Block on Trump's Asylum Ban Upheld by Supreme Court
When you've argued at least 20 cases before the U.S. Supreme Court, and worked in the Solicitor General's Office for two different administrations (Bush II and Obama), and Jeffrey Toobin, author of The Nine, (a personal favorite) writes a New Yorker feature on you, titled, "The Supreme Court Nominee-in-Waiting," some idiot blogger shouldn't be wondering who you actually are.
Still ... who is Sri Srinivansan? Who is the man who worked for Republicans, worked for Democrats, and now has been unanimously approved to the right-leaning D.C. Circuit by a left-leaning president -- after years of Republicans blocking President Obama's nominees?
We covered Srinivansan extensively in 2011, when he became the Deputy Solicitor General, but lets recap:
The Stanford AB, MBA, and JD alum clerked for Judge J. Harvie Wilkinson III of the Fourth Circuit, as well as Ret. Justice Sandra Day O'Connor of the U.S. Supreme Court. He also made partner at O'Melveny and Myers and worked in former President George W. Bush's Solicitor General's Office from 2002-2007. In 2010, he was rumored to be in consideration for the D.C. Circuit bench but was passed over for a another nominee (since blocked by Congress). He made his return to the Solicitor General in 2011.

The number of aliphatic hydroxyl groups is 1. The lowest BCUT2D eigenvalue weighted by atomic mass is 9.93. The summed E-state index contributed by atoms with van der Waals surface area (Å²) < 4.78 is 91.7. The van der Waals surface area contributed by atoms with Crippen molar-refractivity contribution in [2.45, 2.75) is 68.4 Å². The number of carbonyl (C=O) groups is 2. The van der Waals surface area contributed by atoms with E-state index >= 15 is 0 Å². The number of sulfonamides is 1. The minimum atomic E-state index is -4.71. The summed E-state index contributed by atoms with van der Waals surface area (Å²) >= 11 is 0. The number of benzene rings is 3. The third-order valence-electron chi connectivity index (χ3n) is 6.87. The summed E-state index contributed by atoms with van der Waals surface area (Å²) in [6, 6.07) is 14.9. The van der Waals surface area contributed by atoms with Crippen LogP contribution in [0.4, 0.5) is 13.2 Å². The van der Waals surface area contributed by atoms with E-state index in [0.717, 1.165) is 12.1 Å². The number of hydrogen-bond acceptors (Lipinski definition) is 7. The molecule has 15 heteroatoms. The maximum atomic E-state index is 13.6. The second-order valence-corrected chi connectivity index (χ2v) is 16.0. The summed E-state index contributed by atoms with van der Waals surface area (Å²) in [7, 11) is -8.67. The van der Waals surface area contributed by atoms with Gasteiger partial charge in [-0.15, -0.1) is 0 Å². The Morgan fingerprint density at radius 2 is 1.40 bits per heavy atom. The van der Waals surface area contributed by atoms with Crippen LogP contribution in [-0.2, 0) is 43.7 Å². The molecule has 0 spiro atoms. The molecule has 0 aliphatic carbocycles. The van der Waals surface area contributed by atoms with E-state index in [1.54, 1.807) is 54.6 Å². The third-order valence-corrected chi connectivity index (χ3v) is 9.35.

Srinivansa's work for Bush administration may have been why he was passed-over three years ago. Much of his work in private practice has involved representing large corporations, which tends to make unions a bit nervous. Most famously, he represented former Enron CEO Jeffrey Skilling in his 2010 trip to the Supreme Court and successfully represented a newspaper publisher that fired its employees for using the union to pressure the paper into changing its editorial slant.
Other things for liberals to loathe: he advocated for Bush's Guantanamo policies and defended Exxon in a human rights abuse case, writes Illume Magazine.
This seems to be more "company you keep" than "clients you represent." For one, Srinivansan was nominated by President Obama. He is also, according to the New Yorker, a protégé of Walter Dellinger, the acting Solicitor General during the Clinton Administration. Toobin states that the "safe assumption seems to be that Srinivansan would be the same kind of moderate liberal as Sonia Sotomayor and Elena Kagan."
For eighty-seven current vacancies, President Obama has only made twenty-five nominations. As Toobin cleverly pointed out, "[Liberals] are just happy to see him put forward almost any name."
Sri Srinivansan is a lawyer. A damn good lawyer. It really is as simple as that. Someone who defends Exxon Mobil or argues in favor of Guantanamo detainment policies may or may not agree with his clients' causes, but as a zealous advocate, he does his best. If he does a good enough job, no one knows his true feelings. They're too busy considering his arguments. That seems to be the case with Srinivansan. We know his skill, his pedigree, and his argumentative ability. His jurisprudence, however, remains to be seen.
And for those counting: that's four Republican appointees, four Democratic appointees (including Srinivansan), and three vacancies left on the D.C. Circuit.
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